Stanford Apologizes After Law Students Disrupt Judge’s Speech

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Stanford University officials have apologized to a federal judge after law students disrupted his campus appearance last week, while a new video of the event showed the judge lashing out at the students’ behavior.

“What happened was inconsistent with our policies on free speech, and we are very sorry about the experience you had while visiting our campus,” Stanford president Marc Tessier-Lavigne and law dean Jenny Martinez wrote in a Saturday letter to 5th U.S. Circuit Judge Stuart Kyle Duncan, a 2018 appointee of former President Donald Trump.

Duncan visited the Palo Alto law school on Thursday to deliver remarks to the campus chapter of the conservative Federalist Society. The event was derailed by student protesters who said Duncan has taken positions that threatened the rights of LGBTQ people, immigrants, Black voters, women and others.

Video clips of the event show Duncan at times struggling to speak over the protesters’ shouts, while also refusing to answer some of their questions and criticizing them.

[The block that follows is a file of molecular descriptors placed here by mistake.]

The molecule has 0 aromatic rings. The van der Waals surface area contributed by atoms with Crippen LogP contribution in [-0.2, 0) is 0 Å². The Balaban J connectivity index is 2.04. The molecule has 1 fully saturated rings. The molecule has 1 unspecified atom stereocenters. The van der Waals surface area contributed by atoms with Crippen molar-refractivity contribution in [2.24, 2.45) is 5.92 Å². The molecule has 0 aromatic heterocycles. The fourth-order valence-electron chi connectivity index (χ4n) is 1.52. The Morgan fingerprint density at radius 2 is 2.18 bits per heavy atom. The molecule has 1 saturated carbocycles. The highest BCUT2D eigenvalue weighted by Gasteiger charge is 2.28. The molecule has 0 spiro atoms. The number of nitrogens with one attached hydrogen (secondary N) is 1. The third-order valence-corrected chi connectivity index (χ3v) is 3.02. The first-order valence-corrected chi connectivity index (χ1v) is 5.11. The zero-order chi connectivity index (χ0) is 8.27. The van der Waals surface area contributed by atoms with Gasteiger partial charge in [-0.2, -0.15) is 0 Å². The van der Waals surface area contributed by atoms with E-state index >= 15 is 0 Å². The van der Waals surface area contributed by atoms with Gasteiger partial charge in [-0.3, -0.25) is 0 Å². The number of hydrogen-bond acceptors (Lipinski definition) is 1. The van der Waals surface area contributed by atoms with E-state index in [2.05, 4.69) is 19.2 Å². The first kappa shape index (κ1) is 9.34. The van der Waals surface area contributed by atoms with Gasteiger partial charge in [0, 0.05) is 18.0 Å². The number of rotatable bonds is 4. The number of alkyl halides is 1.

“In this school, the inmates have gotten control of the asylum,” he said in one clip, provided to Reuters by a student who requested their name be withheld.

Duncan said on Friday that the student protesters were “idiots” and “bullies,” while calling on the school to apologize for his treatment.

He also said he felt attacked by Tirien Steinbach, the law school’s associate dean for diversity, equity and inclusion. Steinbach addressed Duncan and students during the event, echoing the concerns protesters raised about his advocacy and judicial opinions while also clarifying his right to speak at the school.

Duncan on Saturday declined to comment on the university’s weekend response, but he pointed to a statement he issued to the conservative National Review saying he appreciated the apology and the acknowledgement that the law school’s staff failed to enforce its free speech policies.

“The administrators’ behavior was completely at odds with the law school’s mission of training future members of the bench and bar,” Duncan told the National Review.

Stanford’s apology did not directly reference Steinbach, but said staff members “intervened in inappropriate ways.”

Neither Steinbach nor a law school spokeswoman immediately responded to requests for comment Monday on the diversity dean’s status with the school.